2. Night sweats. After baby was born, one night I woke up and wondered how I managed to pee the bed without waking. Immediate panic (and embarrassment) led to a nighttime investigation. It was not pee. It was sweat. I recommend having a waterproof cover over the mattress at all times! It’s easier to clean a mattress protector than an entire mattress!
3. Baby’s poop is yellow. Initially, newborn’s rid their bodies of meconium- a dark sticky tar. Just as baby’s change so rapidly in their first days, their bowel movements do too! I had no idea that these delicate little beings could expel (with explosive force may I add!) such a bright surprise. Until they begin consuming foods other than milk, their dirty diapers are filled with a pasty yellow muck. As new parents, it was like a game to rank the current explosion with the previous ones with the criteria being A) how many wipes were used and B) how far up the back the sludge would reach!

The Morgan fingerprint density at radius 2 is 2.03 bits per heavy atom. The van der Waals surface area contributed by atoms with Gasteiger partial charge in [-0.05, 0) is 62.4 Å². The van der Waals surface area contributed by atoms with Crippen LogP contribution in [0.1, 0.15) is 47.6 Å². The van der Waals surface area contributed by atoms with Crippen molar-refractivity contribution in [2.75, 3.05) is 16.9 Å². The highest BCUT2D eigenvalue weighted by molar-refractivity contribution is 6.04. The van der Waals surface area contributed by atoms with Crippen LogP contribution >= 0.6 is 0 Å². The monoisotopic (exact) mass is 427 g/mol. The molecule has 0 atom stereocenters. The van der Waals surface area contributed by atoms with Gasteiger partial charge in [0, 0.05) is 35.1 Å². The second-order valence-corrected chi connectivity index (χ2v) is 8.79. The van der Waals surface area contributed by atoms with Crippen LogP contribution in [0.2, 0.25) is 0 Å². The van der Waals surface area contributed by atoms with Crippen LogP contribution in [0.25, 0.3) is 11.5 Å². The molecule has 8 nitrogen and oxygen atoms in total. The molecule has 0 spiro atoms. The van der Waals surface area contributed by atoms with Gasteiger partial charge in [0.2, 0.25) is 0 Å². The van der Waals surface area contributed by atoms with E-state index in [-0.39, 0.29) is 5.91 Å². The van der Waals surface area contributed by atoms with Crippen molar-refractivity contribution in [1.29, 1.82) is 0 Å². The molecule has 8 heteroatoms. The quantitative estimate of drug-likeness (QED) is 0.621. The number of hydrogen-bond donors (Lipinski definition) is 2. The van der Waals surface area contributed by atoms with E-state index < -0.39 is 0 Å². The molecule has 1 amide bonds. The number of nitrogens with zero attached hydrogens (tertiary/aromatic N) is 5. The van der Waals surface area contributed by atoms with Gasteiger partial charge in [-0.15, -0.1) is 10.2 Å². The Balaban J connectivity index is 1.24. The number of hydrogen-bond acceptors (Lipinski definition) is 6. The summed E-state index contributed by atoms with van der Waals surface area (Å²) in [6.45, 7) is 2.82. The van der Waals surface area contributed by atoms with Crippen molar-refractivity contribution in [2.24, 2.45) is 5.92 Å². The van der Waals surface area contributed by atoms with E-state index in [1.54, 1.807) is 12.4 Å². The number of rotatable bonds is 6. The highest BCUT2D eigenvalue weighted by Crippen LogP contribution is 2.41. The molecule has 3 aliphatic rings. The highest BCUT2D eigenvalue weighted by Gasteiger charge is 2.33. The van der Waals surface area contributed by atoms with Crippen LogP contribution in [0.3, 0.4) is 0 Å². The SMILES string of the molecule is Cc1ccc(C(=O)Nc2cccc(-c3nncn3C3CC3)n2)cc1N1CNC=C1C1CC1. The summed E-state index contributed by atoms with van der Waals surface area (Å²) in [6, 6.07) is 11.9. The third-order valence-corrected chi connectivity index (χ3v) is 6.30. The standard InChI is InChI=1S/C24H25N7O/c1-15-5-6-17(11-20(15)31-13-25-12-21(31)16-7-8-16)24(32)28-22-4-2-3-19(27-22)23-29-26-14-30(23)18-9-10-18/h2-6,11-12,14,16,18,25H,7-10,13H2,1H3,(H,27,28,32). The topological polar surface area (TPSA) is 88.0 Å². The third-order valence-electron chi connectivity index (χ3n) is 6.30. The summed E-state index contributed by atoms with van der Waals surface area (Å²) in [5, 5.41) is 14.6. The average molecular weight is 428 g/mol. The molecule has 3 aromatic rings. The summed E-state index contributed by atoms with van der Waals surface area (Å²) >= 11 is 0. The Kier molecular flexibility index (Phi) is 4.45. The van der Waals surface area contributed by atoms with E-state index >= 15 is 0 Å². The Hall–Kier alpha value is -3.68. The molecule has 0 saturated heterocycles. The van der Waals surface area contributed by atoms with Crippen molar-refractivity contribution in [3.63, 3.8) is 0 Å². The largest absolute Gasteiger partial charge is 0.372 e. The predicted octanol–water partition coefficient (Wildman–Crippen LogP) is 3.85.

5. Not having a period while breastfeeding. This can help create natural spacing between children. Having said this, some mom’s still ovulate in the absence of their period and can become pregnant during the time they are breastfeeding. For some, the breastfeeding phase can be a pleasant time to enjoy freedom from Aunt Flo while others have their monthly gift back from Mother Nature very quickly.
Kelsey Voelker is a labor doula and lactation educator with Full Circle Birth Collective. Learn more about Kelsey here.